If you'd like to purchase the book for yourself or someone else:
SOME EXCITING PUBLISHING NEWS! I'm delighted to share that I have a new creative nonfiction essay included in NAVIGATING BIPOLAR COUNTRY, an anthology that features personal and professional perspectives on living with the condition on a daily basis. It feels like ages since I've had something published, and this piece, called "When Motherhood and Bipolar Disorder Collide"—is about how I handle solo parenting while living with a mental illness. It may affect everything in my life, but it doesn't define the relationship I have with my daughter. Many thanks to my editor Merryl Hammond for including my story. I hope it helps other parents see it's possible to survive the highs and lows with lots of love and support, and whatever treatment options works for them.
If you'd like to purchase the book for yourself or someone else:
GOOD NEWS: I'm honoured to share this personal essay I wrote for The Endometriosis Foundation of America about my chronic journey with endo. After 20 years, I’ve learned that there are no built-in guarantees about ridding myself of this life-long disease. However, I do try to enjoy all the respites as long as they last. Writing this piece was like having a conversation with myself, a sort of reckoning. Please read/share if it resonates with you or someone else. Read it here.
I'm delighted to share my latest essay about how I'll be celebrating my first Valentine’s Day as a single mom. I'm determined to still make it a day about love. Not the romantic kind, which I’ve learned doesn’t always last forever, but the sort that’s unconditional and unbreakable, between a mother and child. And with dreaded lockdown upon us once again, we definitely need this lift. My seven-year-old sweetheart deserves a magical day, and that’s exactly what she’s going to get.
Read it here.
Today I saw my words published in print in not one, but TWO bookshops! What a BIG dream to come true for me! In the first Indigo/Chapters I visited today, I ran into my ultra-cool high school English teacher and his lovely wife. It made me realize again how many wonderful people have inspired me and encouraged me to keep writing over the years.
I'm so thrilled and grateful to be part of such a positive and exciting experience! It has given me greater self-confidence as a writer and as a woman, and a fierce determination to keep reaching for the stars!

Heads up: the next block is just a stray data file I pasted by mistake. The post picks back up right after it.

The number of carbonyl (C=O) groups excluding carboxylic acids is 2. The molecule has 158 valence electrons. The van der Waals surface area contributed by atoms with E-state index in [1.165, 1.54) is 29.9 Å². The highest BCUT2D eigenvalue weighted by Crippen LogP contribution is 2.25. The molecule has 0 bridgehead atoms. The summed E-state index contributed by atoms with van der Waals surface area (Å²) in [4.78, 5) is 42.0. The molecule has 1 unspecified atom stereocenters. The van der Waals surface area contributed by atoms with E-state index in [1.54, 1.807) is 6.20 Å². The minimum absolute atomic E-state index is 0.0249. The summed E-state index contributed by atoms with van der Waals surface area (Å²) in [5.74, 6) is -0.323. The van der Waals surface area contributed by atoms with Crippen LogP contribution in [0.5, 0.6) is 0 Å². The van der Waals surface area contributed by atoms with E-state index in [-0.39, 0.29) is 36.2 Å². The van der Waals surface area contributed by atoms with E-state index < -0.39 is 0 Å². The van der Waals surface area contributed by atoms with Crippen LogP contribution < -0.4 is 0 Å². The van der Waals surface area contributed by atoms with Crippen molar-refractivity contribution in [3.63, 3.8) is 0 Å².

If you're interested in purchasing BIG, here's how:
If you're in the U.S., you can preorder on:
Barnes and Noble
And for those who prefer the independents, Powell's in Portland has it:
And If you're in the UK, you can preorder on:
A real relationship is two flawed people refusing to give up on each other. It's encountering everyday obstacles and unexpected hurdles and finding a way through them together.
It's talking it out when you'd rather give each other the silent treatment. It's listening to the other side of the story when you believe yours is the only valid perspective.
It's holding hands and hugging it out after an argument. It's hanging on for dear life when you go through emotional hell and feel totally beside yourself.
It's finding time for each other at the end of the day, when you're feeling fraught and spent and just want to read a book or scroll through your phone.
It's putting away your phone.
It's not hiding things on your phone.
It's being together in the same room even when you feel galaxies apart. It's building a bridge between hurt feelings and new beginnings even though it's so, so hard.
It's having fierce conversations that feel like therapy sessions. It's saying all the stuff that's been festering in your head for months. It's getting it all out so you can authentically go on.
It's sitting together in the darkness and letting it wash over both of you until a speck of light appears.
A fractured heart glowing in the dark.
A spark of hope.
It's moving toward new starts and mutual forgiveness.
Real love is a daily choice. A conscious commitment. Not using the exit clause when things get tough or you're just tired of dealing with it.
It's being open to the possibility of falling in love not once, but many times with your partner, as you both grow and evolve and become different versions of yourself.
It's being there in sickness and in health. It's being mindful of balancing who does what in the house. Doing your share. Helping out.
It's not putting everything on your partner's plate. It's not being surprised when they turn out to be human and start to break.